Taqueria Cancun; Mission and 19th  Street (with several other locations): Grab your super burrito “to go” and head across the street to Dolores Park to watch some soccer. San Francisco’s a soccer city. Didn’t you know?

Sushi Zone; in a small alley off Market Street called Pearl: Put your name on the list and then head down the street to Martuni’s or Octavia for a drink. Or two. The super fresh fish is worth the wait.

San Tung: Irving Street between 11th and 12th Avenues: Go for kimchi and dry fried chicken, which is actually drenched in a sauce of Chinese peppers and molasses. If they sell out of the chicken, try the pork dumplings. Or the shrimp and leek dumplings, the black bean noodles, the fried green beans or just about anything else on the menu.

El Majahual; Valencia near 22nd Street: Forget Mexican in the Mission and think Colombian. This is your cozy, eclectic and delicious date place. Try the empanadas and  a Colombian soda.

Blondie’s Pizza; Powell Street near Ellis: Go on Monday. Order the Carnivore and hang out with all the crazy teenagers. It’ll make you feel young again.

Khan Toke Thai House; Geary Boulevard near 24th Avenue:  Take your shoes off, soak in the atmosphere and order the Tom Yum soup. But, don’t order your food “Thai Hot” unless you mean it.

Slider’s; 9th Avenue between Irving and Lincoln: The burgers are juicy and cheap. Order an extra side of steak fries, wrap it all up and enjoy a picnic in Golden Gate Park.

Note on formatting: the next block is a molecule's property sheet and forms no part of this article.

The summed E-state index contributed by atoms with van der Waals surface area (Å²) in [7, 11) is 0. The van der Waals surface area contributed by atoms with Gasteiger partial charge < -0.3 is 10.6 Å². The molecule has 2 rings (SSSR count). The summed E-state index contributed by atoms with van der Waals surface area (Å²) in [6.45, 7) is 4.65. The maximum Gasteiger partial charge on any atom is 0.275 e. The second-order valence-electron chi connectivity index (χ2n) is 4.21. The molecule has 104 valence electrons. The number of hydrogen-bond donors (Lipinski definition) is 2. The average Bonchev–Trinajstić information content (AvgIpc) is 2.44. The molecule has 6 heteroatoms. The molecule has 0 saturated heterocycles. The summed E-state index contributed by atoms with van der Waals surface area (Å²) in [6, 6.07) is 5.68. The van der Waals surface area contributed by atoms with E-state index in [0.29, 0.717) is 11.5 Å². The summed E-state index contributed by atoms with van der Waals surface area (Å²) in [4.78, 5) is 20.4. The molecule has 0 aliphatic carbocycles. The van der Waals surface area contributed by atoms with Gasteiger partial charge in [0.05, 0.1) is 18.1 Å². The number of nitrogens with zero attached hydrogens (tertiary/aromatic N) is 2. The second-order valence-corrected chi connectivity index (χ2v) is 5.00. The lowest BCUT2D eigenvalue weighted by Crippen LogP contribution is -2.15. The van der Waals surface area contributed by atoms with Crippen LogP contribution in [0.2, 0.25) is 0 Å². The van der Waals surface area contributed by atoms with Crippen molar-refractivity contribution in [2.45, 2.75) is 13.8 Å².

Memphis Minnie’s; Haight Street between Fillmore and Steiner: Order the briscuit. If you have Southern friends visiting, throw in some greens and a few bottles of beer (my suggestion, not the teens’). Watch their eyes tear up as they think of home.

Sweet Endings. Three great places to satisfy your sweet tooth. Warning: They might inspire you to skip dinner altogether.
Bi-Rite Creamery; 18th Street between Dolores and Oakwood: The key is to order two flavors and eat them together. The caramel and lavender are addictive. So is the strawberry balsamic. If you’re a vegan, try the sorbet or the soy chocolate and lemon ice creams.

The Hot Cookie; Castro Street between 17th and 18th Streets: , Conservatives may want to ignore the Venus cookies and penis cookies, although the Butch Bar, two slabs of Scharffenberger chocolate stuffed with peanut butter is hard to just blindly glide by. As are the oatmeal and walnut cookies.

Arizmendi Bakery; 9th Avenue between Irving and Judah: Pizza and pecan rolls?! This is carbohydrate heaven. It’s all homemade at this local cooperative bakery. Grab a coffee and a cherry scone. It’s a great way to start – or finish – your day.

Brooke Cheshier spends most weekends watching SEC Football and stealing blackberries from the neighbor's She is the wine correspondent for G -The Magazine of Greenville, making heavenly matches between southern eats and the world of drinks. Visit her blog at:  http://aficionada.squarespace.com.

Posted by Pamela at December 15, 2008 3:08 PM| Share on Facebook | Art Education, Books